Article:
'We need to normalize conversations about barriers that prevent learning'

First, give everyone permission to feel. Let students know that we are in stressful times, and share how you are struggling. We need to normalize conversations about barriers that prevent learning and work to eliminate them, but teachers don’t have to do this alone.

Ask students to describe their ideal learning environment. Some students prefer quiet, while others will prefer music or chatting. Some students work well in small groups, whereas others thrive when they can work independently. After reflecting, ask the students for suggestions about how the classroom, whether in person or online, can support multiple formats and consider when it’s appropriate to provide these options. For example, during explicit instruction, students could have options to sit or stand. Instead of “turn and talk,” students can choose to chat, write Cornell notes, or take Sketchnotes. When working on practice problems, students can listen to their earbuds, chat quietly, or can sit in a corner of the room dubbed as “sensory sensitive.” When students have the options and choices they need to thrive and manage their learning, disruptive behaviors are minimized, which helps teachers to work with small groups and provide feedback to learners. An important consideration, as you make changes to practice, is to ask learners for the impact of the pathways on their learning.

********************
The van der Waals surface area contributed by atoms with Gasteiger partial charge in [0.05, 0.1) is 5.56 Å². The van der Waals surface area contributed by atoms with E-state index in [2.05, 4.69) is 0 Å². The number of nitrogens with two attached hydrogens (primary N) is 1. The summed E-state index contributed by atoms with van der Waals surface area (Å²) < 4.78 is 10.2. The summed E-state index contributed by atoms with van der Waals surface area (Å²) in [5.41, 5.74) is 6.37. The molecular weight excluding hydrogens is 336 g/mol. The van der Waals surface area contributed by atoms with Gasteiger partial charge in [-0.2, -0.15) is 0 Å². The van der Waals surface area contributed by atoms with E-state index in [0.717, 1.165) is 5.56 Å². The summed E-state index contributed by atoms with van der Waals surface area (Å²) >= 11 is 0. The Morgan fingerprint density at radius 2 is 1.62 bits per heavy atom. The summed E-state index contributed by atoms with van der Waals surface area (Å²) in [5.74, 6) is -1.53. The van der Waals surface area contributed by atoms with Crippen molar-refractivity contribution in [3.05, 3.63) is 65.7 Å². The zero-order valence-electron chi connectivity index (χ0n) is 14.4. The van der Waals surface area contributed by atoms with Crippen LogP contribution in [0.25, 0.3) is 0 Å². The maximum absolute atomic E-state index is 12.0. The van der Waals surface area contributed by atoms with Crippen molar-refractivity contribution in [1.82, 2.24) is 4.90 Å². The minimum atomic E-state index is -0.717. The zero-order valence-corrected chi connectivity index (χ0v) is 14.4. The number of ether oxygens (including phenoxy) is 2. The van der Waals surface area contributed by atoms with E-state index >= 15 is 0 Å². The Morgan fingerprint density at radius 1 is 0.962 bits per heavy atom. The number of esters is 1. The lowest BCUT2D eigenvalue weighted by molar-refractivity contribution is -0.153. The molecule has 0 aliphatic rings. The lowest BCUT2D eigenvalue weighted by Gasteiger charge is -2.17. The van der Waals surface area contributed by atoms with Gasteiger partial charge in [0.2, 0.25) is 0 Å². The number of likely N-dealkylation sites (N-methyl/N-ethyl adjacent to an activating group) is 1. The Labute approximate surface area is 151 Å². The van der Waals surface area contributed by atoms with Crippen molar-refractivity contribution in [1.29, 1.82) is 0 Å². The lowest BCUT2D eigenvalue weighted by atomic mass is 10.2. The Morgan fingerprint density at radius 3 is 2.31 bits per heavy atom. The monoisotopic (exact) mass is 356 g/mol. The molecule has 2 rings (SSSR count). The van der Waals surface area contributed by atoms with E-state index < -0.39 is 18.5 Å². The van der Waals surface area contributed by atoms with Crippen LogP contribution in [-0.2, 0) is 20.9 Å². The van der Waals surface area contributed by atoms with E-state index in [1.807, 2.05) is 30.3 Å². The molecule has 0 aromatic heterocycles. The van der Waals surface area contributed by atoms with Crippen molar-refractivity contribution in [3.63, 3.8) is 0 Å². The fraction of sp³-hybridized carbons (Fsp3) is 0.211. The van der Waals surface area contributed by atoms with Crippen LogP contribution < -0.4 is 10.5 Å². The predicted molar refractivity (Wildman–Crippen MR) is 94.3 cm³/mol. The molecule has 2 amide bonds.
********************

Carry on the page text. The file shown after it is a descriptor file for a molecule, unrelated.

Ask questions like:

  • What barriers are you facing that prevent you from doing your best?
  • How can we work together to eliminate those barriers through design?

Also, consistently reflect on the impact of changes.

  • How do the options we co-created allow you to be more successful?
  • What is one additional pathway that may allow you to be more successful? Use the sentence stem, “It would be great if…”

When we work with our learners to identify and eliminate barriers, it helps to highlight our impact and the moral imperative of our work. As educators, we have the power and the privilege to collaborate with learners to change the learning environment and their outcomes. Certainly, not all barriers are within our control, but many, including the classroom climate we create, can be designed with our learners, as opposed to for them. This builds relationships among learners and instructors and reduces fatigue, demoralization, and the feeling that, despite the fact we’re working so hard, it doesn’t make a difference.

When students have the opportunity to co-create, co-plan, and provide feedback on their learning, teacher workload is shared, options and choices are relevant, authentic, and meaningful, and teachers have more time to create relationships, and reflect on authentic learning with their students. Building a teacher identity around UDL and experiencing the difference that it can make in teaching and learning can be one way to build back teacher morale and reduce burnout. Our learners are capable of sharing the cognitive load of instructional design when we empower them and elevate their voices.